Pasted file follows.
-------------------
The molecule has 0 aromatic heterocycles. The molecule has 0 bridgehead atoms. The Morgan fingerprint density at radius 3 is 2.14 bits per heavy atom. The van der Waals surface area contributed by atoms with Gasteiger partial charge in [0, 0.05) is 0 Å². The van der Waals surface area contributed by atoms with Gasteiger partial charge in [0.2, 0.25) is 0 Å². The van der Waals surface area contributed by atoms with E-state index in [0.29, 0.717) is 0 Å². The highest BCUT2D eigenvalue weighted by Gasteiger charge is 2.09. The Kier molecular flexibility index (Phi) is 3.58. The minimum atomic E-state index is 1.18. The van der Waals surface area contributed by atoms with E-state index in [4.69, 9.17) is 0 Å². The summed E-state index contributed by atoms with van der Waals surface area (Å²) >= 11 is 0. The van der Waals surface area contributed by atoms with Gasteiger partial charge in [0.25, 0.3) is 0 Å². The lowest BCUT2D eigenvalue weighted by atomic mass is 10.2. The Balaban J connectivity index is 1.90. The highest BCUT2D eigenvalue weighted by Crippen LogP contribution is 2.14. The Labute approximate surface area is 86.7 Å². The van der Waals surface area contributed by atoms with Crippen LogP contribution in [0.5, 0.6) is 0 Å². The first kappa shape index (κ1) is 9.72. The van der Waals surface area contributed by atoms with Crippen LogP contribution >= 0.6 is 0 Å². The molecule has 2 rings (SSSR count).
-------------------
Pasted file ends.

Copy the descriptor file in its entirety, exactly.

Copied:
The molecule has 0 aromatic heterocycles. The molecule has 0 bridgehead atoms. The Morgan fingerprint density at radius 3 is 2.14 bits per heavy atom. The van der Waals surface area contributed by atoms with Gasteiger partial charge in [0, 0.05) is 0 Å². The van der Waals surface area contributed by atoms with Gasteiger partial charge in [0.2, 0.25) is 0 Å². The van der Waals surface area contributed by atoms with E-state index in [0.29, 0.717) is 0 Å². The highest BCUT2D eigenvalue weighted by Gasteiger charge is 2.09. The Kier molecular flexibility index (Phi) is 3.58. The minimum atomic E-state index is 1.18. The van der Waals surface area contributed by atoms with E-state index in [4.69, 9.17) is 0 Å². The summed E-state index contributed by atoms with van der Waals surface area (Å²) >= 11 is 0. The van der Waals surface area contributed by atoms with Gasteiger partial charge in [0.25, 0.3) is 0 Å². The lowest BCUT2D eigenvalue weighted by atomic mass is 10.2. The Balaban J connectivity index is 1.90. The highest BCUT2D eigenvalue weighted by Crippen LogP contribution is 2.14. The Labute approximate surface area is 86.7 Å². The van der Waals surface area contributed by atoms with Crippen LogP contribution in [0.5, 0.6) is 0 Å². The first kappa shape index (κ1) is 9.72. The van der Waals surface area contributed by atoms with Crippen LogP contribution >= 0.6 is 0 Å². The molecule has 2 rings (SSSR count).